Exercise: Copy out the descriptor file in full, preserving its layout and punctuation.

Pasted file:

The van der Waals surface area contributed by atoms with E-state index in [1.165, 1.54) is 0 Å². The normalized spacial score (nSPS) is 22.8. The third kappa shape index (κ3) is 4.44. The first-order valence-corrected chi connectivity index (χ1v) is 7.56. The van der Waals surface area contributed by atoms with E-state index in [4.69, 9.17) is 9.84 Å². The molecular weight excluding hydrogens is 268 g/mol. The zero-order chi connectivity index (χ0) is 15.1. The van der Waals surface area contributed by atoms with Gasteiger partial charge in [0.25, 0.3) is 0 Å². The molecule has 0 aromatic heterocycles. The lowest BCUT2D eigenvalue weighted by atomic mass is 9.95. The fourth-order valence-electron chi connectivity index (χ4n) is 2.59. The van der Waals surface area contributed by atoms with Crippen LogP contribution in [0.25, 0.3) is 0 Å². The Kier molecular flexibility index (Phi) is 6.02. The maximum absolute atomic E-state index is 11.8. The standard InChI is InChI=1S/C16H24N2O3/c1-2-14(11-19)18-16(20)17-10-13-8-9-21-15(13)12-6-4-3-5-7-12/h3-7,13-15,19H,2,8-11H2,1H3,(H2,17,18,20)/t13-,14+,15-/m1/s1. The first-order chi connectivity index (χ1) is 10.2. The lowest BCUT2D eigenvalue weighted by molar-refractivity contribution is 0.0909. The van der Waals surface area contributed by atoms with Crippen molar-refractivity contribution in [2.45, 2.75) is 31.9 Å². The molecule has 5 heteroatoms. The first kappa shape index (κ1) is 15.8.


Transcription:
The van der Waals surface area contributed by atoms with E-state index in [1.165, 1.54) is 0 Å². The normalized spacial score (nSPS) is 22.8. The third kappa shape index (κ3) is 4.44. The first-order valence-corrected chi connectivity index (χ1v) is 7.56. The van der Waals surface area contributed by atoms with E-state index in [4.69, 9.17) is 9.84 Å². The molecular weight excluding hydrogens is 268 g/mol. The zero-order chi connectivity index (χ0) is 15.1. The van der Waals surface area contributed by atoms with Gasteiger partial charge in [0.25, 0.3) is 0 Å². The molecule has 0 aromatic heterocycles. The lowest BCUT2D eigenvalue weighted by atomic mass is 9.95. The fourth-order valence-electron chi connectivity index (χ4n) is 2.59. The van der Waals surface area contributed by atoms with Crippen LogP contribution in [0.25, 0.3) is 0 Å². The Kier molecular flexibility index (Phi) is 6.02. The maximum absolute atomic E-state index is 11.8. The standard InChI is InChI=1S/C16H24N2O3/c1-2-14(11-19)18-16(20)17-10-13-8-9-21-15(13)12-6-4-3-5-7-12/h3-7,13-15,19H,2,8-11H2,1H3,(H2,17,18,20)/t13-,14+,15-/m1/s1. The first-order chi connectivity index (χ1) is 10.2. The lowest BCUT2D eigenvalue weighted by molar-refractivity contribution is 0.0909. The van der Waals surface area contributed by atoms with Crippen molar-refractivity contribution in [2.45, 2.75) is 31.9 Å². The molecule has 5 heteroatoms. The first kappa shape index (κ1) is 15.8.